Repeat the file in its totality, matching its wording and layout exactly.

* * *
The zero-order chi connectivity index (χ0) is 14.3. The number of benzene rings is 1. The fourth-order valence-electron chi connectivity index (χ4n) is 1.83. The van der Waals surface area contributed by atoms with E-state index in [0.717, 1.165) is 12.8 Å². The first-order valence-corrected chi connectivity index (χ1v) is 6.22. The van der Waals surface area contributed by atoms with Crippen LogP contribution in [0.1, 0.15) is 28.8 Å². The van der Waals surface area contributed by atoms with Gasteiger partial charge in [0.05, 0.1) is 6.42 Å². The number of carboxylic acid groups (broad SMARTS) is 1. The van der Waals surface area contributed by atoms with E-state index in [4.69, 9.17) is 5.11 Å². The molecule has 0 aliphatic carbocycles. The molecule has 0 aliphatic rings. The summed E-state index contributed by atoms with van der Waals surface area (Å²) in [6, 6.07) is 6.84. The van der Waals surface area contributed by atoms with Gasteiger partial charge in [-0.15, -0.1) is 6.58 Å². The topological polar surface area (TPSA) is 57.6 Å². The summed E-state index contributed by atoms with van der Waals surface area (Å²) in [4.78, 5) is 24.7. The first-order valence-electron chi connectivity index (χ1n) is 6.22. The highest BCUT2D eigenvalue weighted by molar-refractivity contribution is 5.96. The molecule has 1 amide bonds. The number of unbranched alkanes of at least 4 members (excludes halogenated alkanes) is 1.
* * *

The zero-order chi connectivity index (χ0) is 14.3. The number of benzene rings is 1. The fourth-order valence-electron chi connectivity index (χ4n) is 1.83. The van der Waals surface area contributed by atoms with E-state index in [0.717, 1.165) is 12.8 Å². The first-order valence-corrected chi connectivity index (χ1v) is 6.22. The van der Waals surface area contributed by atoms with Crippen LogP contribution in [0.1, 0.15) is 28.8 Å². The van der Waals surface area contributed by atoms with Gasteiger partial charge in [0.05, 0.1) is 6.42 Å². The number of carboxylic acid groups (broad SMARTS) is 1. The van der Waals surface area contributed by atoms with E-state index in [4.69, 9.17) is 5.11 Å². The molecule has 0 aliphatic carbocycles. The molecule has 0 aliphatic rings. The summed E-state index contributed by atoms with van der Waals surface area (Å²) in [6, 6.07) is 6.84. The van der Waals surface area contributed by atoms with Gasteiger partial charge in [-0.15, -0.1) is 6.58 Å². The topological polar surface area (TPSA) is 57.6 Å². The summed E-state index contributed by atoms with van der Waals surface area (Å²) in [4.78, 5) is 24.7. The first-order valence-electron chi connectivity index (χ1n) is 6.22. The highest BCUT2D eigenvalue weighted by molar-refractivity contribution is 5.96. The molecule has 1 amide bonds. The number of unbranched alkanes of at least 4 members (excludes halogenated alkanes) is 1.